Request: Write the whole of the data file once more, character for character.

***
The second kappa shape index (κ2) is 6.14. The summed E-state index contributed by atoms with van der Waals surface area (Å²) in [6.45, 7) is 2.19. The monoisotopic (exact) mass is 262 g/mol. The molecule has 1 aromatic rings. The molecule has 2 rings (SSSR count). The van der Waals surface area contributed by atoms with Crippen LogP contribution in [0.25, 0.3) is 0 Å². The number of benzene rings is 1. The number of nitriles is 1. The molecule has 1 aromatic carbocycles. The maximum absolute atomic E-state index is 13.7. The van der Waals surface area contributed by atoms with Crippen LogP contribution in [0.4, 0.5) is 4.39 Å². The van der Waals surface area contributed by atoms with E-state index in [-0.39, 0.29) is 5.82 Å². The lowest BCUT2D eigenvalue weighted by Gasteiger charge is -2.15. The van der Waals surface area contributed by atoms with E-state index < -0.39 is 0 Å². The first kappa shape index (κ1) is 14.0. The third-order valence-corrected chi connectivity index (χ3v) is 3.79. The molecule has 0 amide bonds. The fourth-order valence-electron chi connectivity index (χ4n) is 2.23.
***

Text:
The second kappa shape index (κ2) is 6.14. The summed E-state index contributed by atoms with van der Waals surface area (Å²) in [6.45, 7) is 2.19. The monoisotopic (exact) mass is 262 g/mol. The molecule has 1 aromatic rings. The molecule has 2 rings (SSSR count). The van der Waals surface area contributed by atoms with Crippen LogP contribution in [0.25, 0.3) is 0 Å². The number of benzene rings is 1. The number of nitriles is 1. The molecule has 1 aromatic carbocycles. The maximum absolute atomic E-state index is 13.7. The van der Waals surface area contributed by atoms with Crippen LogP contribution in [0.4, 0.5) is 4.39 Å². The van der Waals surface area contributed by atoms with E-state index in [-0.39, 0.29) is 5.82 Å². The lowest BCUT2D eigenvalue weighted by Gasteiger charge is -2.15. The van der Waals surface area contributed by atoms with E-state index < -0.39 is 0 Å². The first kappa shape index (κ1) is 14.0. The third-order valence-corrected chi connectivity index (χ3v) is 3.79. The molecule has 0 amide bonds. The fourth-order valence-electron chi connectivity index (χ4n) is 2.23.